Several people have reached out to me to ask if I am still alive, since I have gone a month without a blog post. The answer is yes, but I am the first to admit that 2022 has not been one of my best years.
The major culprit, of course, is Covid. Hammered on a cruise ship in Iceland, I recovered just in time in early July to test negative and upon leaving the ship, did not have to be transferred to a “Covid Hotel” in Copenhagen. What I did not know then was that Covid was not finished with me. I have self-diagnosed as having Long Covid because the original Covid symptoms have now returned three times, all seemingly triggered by my overdoing it—after I had attempted to resume my regular activities of getting out and about, routine walking 2-3 miles a day, and doing volunteer activities associated with work on various nonprofit boards. Being hospitalized in Portland ME for another bout of BVS did not help much either (see previous blog posts about the incidents when I ended up in the emergency room at Washington Hospital Center and recently in Portland, ME, “ER Adventures 2022”). These recurrences have tended to last two to three weeks before I feel like I am able to get back to normal and declare myself free from this horrid disease. Then for a few days I am fine only to be hammered again with total fatigue and exhaustion, coughing, body aches and malaise. As I write this post, I feel fine, and have felt almost normal for three or four days. Tomorrow I could be hammered again by my unwelcomed nemesis.
So that is the story. But some have suggested that I do not have Long Covid, only a pesky respiratory virus with no name. It really does not make a difference what you call it, it is what it is, and as the saying goes, “sucks.”
Now one reason that there has not been a formal diagnosis is that the healthcare plan that I have has recently been changed so that there is a long wait period before you are able to see your primary care physician. You now must go online to get a “phone appointment” lasting 15-30 minutes. I signed up for the first open phone appointment about six weeks ago and will at last talk to my primary care doctor (whom I like) this Friday for the first time since coming down with Covid in late June.
I understand that Covid has changed the way we live and work on the Planet Earth and especially in the U.S. where hospitals have been overwhelmed. Health care workers are burned out and scarce, and hospital and medical systems are trying to cope. I have been tempted to switch Medicare insurance providers during this “open season,” but have resisted because I have about a half dozen doctors that I depend on in this system and am pleased with all of them. To try to start over is just too hard, and few of the people whom I have talked to who are in different systems are enthusiastic about the doctors or Medicare plans they have. The nurses and doctors are not the problem for me.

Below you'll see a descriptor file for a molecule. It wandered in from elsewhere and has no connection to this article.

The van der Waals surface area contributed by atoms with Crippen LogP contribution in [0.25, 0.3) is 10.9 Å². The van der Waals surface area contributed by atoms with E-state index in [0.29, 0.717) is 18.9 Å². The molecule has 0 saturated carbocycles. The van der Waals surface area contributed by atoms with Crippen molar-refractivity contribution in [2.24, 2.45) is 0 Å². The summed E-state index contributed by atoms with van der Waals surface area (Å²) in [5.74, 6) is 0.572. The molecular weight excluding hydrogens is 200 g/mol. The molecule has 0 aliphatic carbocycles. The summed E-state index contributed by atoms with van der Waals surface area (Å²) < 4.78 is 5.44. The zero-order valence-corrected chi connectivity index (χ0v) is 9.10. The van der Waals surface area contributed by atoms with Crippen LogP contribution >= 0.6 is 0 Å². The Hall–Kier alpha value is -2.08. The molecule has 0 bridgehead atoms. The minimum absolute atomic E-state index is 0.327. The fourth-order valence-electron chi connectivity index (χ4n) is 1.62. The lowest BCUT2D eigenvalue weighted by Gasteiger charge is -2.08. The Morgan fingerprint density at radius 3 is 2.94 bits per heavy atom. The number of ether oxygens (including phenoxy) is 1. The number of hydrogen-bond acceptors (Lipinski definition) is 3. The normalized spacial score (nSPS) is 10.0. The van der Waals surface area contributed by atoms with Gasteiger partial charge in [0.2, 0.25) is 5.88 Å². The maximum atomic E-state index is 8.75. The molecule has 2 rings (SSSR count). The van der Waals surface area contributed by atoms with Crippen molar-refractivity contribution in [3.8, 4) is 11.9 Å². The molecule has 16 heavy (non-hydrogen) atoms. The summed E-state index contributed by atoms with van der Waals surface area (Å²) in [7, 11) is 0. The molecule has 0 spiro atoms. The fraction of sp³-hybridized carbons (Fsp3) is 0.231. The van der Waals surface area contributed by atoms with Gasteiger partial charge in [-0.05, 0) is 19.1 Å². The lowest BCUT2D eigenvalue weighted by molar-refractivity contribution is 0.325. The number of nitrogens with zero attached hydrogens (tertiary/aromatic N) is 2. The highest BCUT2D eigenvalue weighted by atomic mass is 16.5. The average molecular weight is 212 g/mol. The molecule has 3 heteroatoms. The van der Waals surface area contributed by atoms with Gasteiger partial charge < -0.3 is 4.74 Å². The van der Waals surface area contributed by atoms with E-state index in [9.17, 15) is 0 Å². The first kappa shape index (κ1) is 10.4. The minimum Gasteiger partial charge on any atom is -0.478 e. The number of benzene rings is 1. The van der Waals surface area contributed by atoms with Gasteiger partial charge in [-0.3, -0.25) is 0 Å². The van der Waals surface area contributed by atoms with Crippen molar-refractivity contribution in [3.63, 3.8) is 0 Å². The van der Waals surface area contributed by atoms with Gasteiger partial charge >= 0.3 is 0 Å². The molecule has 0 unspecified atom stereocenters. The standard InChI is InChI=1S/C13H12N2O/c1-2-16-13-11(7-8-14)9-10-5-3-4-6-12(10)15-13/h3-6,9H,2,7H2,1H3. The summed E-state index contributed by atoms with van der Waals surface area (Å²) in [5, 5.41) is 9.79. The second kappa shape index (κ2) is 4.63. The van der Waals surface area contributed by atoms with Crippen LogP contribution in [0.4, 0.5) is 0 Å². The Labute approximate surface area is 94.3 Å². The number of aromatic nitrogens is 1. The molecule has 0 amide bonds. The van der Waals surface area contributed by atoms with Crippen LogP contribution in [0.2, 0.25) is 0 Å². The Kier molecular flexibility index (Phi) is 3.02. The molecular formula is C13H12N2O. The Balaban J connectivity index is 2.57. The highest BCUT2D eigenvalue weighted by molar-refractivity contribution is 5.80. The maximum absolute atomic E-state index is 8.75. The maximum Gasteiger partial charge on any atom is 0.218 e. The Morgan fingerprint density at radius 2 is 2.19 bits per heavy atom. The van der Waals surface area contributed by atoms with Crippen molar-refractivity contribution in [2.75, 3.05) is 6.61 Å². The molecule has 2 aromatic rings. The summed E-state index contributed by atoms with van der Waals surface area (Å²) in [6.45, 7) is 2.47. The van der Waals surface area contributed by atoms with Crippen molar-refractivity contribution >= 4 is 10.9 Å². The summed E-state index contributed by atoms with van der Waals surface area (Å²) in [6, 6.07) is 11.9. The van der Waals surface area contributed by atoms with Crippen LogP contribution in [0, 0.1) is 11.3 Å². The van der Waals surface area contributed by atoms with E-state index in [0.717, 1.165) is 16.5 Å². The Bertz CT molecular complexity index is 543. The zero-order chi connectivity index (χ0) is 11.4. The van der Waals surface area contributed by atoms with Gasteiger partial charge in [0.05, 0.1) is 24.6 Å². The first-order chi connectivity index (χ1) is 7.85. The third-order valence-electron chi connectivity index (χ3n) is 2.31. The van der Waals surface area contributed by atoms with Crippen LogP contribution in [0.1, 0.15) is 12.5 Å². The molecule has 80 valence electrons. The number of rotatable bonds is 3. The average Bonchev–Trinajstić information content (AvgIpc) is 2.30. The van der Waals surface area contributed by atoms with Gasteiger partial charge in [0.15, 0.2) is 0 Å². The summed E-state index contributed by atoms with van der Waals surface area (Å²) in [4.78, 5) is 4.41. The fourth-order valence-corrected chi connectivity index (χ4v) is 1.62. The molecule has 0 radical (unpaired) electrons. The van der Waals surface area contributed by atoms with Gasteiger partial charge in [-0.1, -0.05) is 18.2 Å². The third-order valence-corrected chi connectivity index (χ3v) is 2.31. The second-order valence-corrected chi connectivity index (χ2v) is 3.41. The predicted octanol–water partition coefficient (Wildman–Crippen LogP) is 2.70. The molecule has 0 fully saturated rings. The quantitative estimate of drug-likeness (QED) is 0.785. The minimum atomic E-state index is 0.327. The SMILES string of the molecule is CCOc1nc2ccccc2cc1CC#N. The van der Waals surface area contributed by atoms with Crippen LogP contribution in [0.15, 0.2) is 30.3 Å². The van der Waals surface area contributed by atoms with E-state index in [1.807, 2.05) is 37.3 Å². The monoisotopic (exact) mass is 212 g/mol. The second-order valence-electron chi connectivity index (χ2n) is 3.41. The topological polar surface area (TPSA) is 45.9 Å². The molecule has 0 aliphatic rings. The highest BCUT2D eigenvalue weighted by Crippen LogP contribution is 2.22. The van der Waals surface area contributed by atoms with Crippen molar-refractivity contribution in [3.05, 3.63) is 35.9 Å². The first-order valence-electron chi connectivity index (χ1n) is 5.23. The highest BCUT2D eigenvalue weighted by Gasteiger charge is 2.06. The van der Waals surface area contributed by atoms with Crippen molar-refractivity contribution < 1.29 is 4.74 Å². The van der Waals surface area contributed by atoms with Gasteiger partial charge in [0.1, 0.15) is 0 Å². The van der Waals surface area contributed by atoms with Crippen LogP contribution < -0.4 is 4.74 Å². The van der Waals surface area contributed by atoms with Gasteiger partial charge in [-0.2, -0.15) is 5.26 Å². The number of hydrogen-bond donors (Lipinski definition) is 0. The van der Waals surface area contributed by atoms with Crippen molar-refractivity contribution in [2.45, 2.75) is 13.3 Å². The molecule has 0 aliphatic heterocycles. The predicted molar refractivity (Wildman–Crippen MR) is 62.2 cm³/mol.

So, what is wrong with the health system I belong to? The post Covid protocol is first to refer anyone who has a health issue to the nearest emergency room. But how do you know if your health issue warrants an emergency room visit? And who wants to go to an emergency room unless you absolutely have to? During my two days in the Washington Hospital Center emergency room, I was confined to a dark corner separated by a thin curtain from the hustle and bustle of stretchers moving in and out carrying victims of gunshot and knife wounds, drug overdoses, car wrecks and heart attacks. This would be my last choice.
The second option is to go to an urgent care center. I have been to the urgent care center in my system three times, each involving a wait of several hours and then not getting a definitive diagnosis. If I was not very sick before the visit, I was after I departed. Not a very appealing option for me.
The third and final option is to call an “advice nurse,” who will hear your story and determine if you should talk to a doctor. This was the option that I selected; and after hearing my sad story, the nurse said I would receive a call from a physician who was at a hospital about 20 miles away. The doctor did call within a few minutes, listened to my story, was caring and supportive, and prescribed antibiotics for a sinus infection. She did ask me if I had had Covid and had all my vaccinations and boosters, but there was no mention of Long Covid.
So there you have it. This is the way health care now works in the United States—at least in some large health care systems. There are probably good reasons for some of this, but the idea of keeping patients away from their primary care physicians is idiocy. They are the ones who know you and have your medical history and are supposed to be your advocate. That used to be the case in the system I am in, but no longer. Your options are now emergency rooms, urgent care centers, and doctors who have never met you and never will, and interface with you briefly via phone or video. Does this make any sense? Not for patients like me, who may never know if I suffer from Long Covid but frankly do not care if someone, anyone, can keep these meltdowns with Covid-like symptoms from happening.